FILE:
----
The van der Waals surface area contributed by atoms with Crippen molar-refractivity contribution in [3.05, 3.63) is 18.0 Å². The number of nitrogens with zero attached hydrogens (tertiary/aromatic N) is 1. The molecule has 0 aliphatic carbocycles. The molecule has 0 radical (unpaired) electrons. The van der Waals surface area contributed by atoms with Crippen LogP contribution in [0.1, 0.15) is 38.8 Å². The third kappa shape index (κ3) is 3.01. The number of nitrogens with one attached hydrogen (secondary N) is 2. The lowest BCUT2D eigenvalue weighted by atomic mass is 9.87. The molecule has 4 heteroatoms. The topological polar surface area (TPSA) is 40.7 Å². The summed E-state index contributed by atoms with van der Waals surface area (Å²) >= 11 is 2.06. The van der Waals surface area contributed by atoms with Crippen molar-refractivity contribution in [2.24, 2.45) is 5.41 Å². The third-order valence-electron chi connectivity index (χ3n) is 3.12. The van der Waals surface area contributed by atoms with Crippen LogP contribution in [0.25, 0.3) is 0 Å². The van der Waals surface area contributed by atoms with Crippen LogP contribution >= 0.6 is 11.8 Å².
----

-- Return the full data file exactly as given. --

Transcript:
The van der Waals surface area contributed by atoms with Crippen molar-refractivity contribution in [3.05, 3.63) is 18.0 Å². The number of nitrogens with zero attached hydrogens (tertiary/aromatic N) is 1. The molecule has 0 aliphatic carbocycles. The molecule has 0 radical (unpaired) electrons. The van der Waals surface area contributed by atoms with Crippen LogP contribution in [0.1, 0.15) is 38.8 Å². The third kappa shape index (κ3) is 3.01. The number of nitrogens with one attached hydrogen (secondary N) is 2. The lowest BCUT2D eigenvalue weighted by atomic mass is 9.87. The molecule has 4 heteroatoms. The topological polar surface area (TPSA) is 40.7 Å². The summed E-state index contributed by atoms with van der Waals surface area (Å²) >= 11 is 2.06. The van der Waals surface area contributed by atoms with Crippen molar-refractivity contribution in [2.24, 2.45) is 5.41 Å². The third-order valence-electron chi connectivity index (χ3n) is 3.12. The van der Waals surface area contributed by atoms with Crippen LogP contribution in [0.25, 0.3) is 0 Å². The van der Waals surface area contributed by atoms with Crippen LogP contribution >= 0.6 is 11.8 Å².